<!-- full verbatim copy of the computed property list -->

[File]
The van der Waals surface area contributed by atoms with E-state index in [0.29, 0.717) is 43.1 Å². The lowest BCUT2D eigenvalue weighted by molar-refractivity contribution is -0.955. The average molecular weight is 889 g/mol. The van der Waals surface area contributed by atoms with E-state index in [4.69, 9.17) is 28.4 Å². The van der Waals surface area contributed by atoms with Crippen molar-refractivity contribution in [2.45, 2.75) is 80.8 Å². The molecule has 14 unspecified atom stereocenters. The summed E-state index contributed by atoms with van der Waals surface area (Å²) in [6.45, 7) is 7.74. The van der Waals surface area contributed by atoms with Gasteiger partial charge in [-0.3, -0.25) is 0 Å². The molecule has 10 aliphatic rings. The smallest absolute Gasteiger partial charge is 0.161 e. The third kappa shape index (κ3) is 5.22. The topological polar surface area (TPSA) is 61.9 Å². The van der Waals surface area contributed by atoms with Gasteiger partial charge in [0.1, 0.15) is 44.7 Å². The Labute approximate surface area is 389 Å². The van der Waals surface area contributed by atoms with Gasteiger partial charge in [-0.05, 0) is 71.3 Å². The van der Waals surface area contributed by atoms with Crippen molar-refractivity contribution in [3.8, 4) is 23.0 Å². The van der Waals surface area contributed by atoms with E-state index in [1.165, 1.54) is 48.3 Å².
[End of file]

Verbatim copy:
The van der Waals surface area contributed by atoms with E-state index in [0.29, 0.717) is 43.1 Å². The lowest BCUT2D eigenvalue weighted by molar-refractivity contribution is -0.955. The average molecular weight is 889 g/mol. The van der Waals surface area contributed by atoms with E-state index in [4.69, 9.17) is 28.4 Å². The van der Waals surface area contributed by atoms with Crippen molar-refractivity contribution in [2.45, 2.75) is 80.8 Å². The molecule has 14 unspecified atom stereocenters. The summed E-state index contributed by atoms with van der Waals surface area (Å²) in [6.45, 7) is 7.74. The van der Waals surface area contributed by atoms with Gasteiger partial charge in [-0.3, -0.25) is 0 Å². The molecule has 10 aliphatic rings. The smallest absolute Gasteiger partial charge is 0.161 e. The third kappa shape index (κ3) is 5.22. The topological polar surface area (TPSA) is 61.9 Å². The van der Waals surface area contributed by atoms with Gasteiger partial charge in [0.1, 0.15) is 44.7 Å². The Labute approximate surface area is 389 Å². The van der Waals surface area contributed by atoms with Gasteiger partial charge in [-0.05, 0) is 71.3 Å². The van der Waals surface area contributed by atoms with Crippen molar-refractivity contribution in [3.8, 4) is 23.0 Å². The van der Waals surface area contributed by atoms with E-state index in [1.165, 1.54) is 48.3 Å².